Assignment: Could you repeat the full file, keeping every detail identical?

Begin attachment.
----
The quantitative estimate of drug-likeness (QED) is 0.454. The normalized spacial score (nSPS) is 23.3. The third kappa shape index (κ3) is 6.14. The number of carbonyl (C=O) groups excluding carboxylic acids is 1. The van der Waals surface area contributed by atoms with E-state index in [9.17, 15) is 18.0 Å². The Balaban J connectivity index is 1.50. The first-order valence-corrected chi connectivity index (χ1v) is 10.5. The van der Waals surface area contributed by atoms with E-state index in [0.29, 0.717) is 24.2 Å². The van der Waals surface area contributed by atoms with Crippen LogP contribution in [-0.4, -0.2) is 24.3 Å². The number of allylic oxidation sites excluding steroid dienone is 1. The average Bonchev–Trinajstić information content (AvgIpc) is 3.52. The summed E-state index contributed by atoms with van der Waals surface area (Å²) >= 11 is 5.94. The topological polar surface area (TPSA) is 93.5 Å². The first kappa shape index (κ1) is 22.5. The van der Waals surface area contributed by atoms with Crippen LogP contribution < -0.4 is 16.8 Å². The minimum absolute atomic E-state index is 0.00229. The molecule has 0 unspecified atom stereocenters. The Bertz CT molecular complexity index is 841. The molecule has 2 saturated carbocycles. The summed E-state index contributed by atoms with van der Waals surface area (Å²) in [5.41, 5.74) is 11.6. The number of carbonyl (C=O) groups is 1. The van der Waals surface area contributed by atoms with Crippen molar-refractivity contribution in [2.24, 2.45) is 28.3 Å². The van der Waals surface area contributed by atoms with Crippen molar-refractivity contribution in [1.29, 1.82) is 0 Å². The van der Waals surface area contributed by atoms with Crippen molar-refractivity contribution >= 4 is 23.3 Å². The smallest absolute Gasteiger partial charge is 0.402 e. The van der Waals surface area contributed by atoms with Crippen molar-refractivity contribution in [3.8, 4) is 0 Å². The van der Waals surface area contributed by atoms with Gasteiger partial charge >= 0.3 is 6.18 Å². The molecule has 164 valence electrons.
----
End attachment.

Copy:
The quantitative estimate of drug-likeness (QED) is 0.454. The normalized spacial score (nSPS) is 23.3. The third kappa shape index (κ3) is 6.14. The number of carbonyl (C=O) groups excluding carboxylic acids is 1. The van der Waals surface area contributed by atoms with E-state index in [9.17, 15) is 18.0 Å². The Balaban J connectivity index is 1.50. The first-order valence-corrected chi connectivity index (χ1v) is 10.5. The van der Waals surface area contributed by atoms with E-state index in [0.29, 0.717) is 24.2 Å². The van der Waals surface area contributed by atoms with Crippen LogP contribution in [-0.4, -0.2) is 24.3 Å². The number of allylic oxidation sites excluding steroid dienone is 1. The average Bonchev–Trinajstić information content (AvgIpc) is 3.52. The summed E-state index contributed by atoms with van der Waals surface area (Å²) >= 11 is 5.94. The topological polar surface area (TPSA) is 93.5 Å². The first kappa shape index (κ1) is 22.5. The van der Waals surface area contributed by atoms with Crippen LogP contribution < -0.4 is 16.8 Å². The minimum absolute atomic E-state index is 0.00229. The molecule has 0 unspecified atom stereocenters. The Bertz CT molecular complexity index is 841. The molecule has 2 saturated carbocycles. The summed E-state index contributed by atoms with van der Waals surface area (Å²) in [5.41, 5.74) is 11.6. The number of carbonyl (C=O) groups is 1. The van der Waals surface area contributed by atoms with Crippen molar-refractivity contribution in [2.24, 2.45) is 28.3 Å². The van der Waals surface area contributed by atoms with Crippen molar-refractivity contribution in [1.29, 1.82) is 0 Å². The van der Waals surface area contributed by atoms with Crippen molar-refractivity contribution >= 4 is 23.3 Å². The smallest absolute Gasteiger partial charge is 0.402 e. The van der Waals surface area contributed by atoms with Crippen molar-refractivity contribution in [3.8, 4) is 0 Å². The van der Waals surface area contributed by atoms with Gasteiger partial charge >= 0.3 is 6.18 Å². The molecule has 164 valence electrons.